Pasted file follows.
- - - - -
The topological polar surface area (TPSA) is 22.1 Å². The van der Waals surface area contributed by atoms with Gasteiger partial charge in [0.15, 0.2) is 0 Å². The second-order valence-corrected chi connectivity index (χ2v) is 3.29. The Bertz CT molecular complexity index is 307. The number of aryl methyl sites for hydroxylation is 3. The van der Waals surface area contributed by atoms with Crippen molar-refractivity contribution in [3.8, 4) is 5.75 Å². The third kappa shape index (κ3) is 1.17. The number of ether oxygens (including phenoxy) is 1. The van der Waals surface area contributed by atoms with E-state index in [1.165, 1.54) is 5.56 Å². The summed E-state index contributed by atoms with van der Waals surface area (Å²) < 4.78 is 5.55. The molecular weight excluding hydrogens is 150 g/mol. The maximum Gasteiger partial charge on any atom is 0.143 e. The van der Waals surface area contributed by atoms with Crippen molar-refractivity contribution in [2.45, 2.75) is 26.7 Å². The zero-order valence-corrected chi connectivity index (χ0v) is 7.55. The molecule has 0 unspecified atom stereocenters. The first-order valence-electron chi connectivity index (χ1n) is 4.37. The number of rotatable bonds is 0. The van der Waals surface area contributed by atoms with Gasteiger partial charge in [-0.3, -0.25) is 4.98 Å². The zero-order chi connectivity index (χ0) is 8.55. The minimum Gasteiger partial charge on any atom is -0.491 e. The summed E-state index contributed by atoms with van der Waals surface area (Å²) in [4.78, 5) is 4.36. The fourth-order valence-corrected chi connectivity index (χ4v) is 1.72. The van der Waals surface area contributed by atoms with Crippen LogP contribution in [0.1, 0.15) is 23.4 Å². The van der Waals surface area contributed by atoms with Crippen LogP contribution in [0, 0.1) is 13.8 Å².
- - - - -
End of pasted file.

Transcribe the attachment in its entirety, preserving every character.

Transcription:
The topological polar surface area (TPSA) is 22.1 Å². The van der Waals surface area contributed by atoms with Gasteiger partial charge in [0.15, 0.2) is 0 Å². The second-order valence-corrected chi connectivity index (χ2v) is 3.29. The Bertz CT molecular complexity index is 307. The number of aryl methyl sites for hydroxylation is 3. The van der Waals surface area contributed by atoms with Crippen molar-refractivity contribution in [3.8, 4) is 5.75 Å². The third kappa shape index (κ3) is 1.17. The number of ether oxygens (including phenoxy) is 1. The van der Waals surface area contributed by atoms with E-state index in [1.165, 1.54) is 5.56 Å². The summed E-state index contributed by atoms with van der Waals surface area (Å²) < 4.78 is 5.55. The molecular weight excluding hydrogens is 150 g/mol. The maximum Gasteiger partial charge on any atom is 0.143 e. The van der Waals surface area contributed by atoms with Crippen molar-refractivity contribution in [2.45, 2.75) is 26.7 Å². The zero-order valence-corrected chi connectivity index (χ0v) is 7.55. The molecule has 0 unspecified atom stereocenters. The first-order valence-electron chi connectivity index (χ1n) is 4.37. The number of rotatable bonds is 0. The van der Waals surface area contributed by atoms with Gasteiger partial charge in [-0.3, -0.25) is 4.98 Å². The zero-order chi connectivity index (χ0) is 8.55. The minimum Gasteiger partial charge on any atom is -0.491 e. The summed E-state index contributed by atoms with van der Waals surface area (Å²) in [4.78, 5) is 4.36. The fourth-order valence-corrected chi connectivity index (χ4v) is 1.72. The van der Waals surface area contributed by atoms with Crippen LogP contribution in [0.1, 0.15) is 23.4 Å². The van der Waals surface area contributed by atoms with Crippen LogP contribution in [0, 0.1) is 13.8 Å².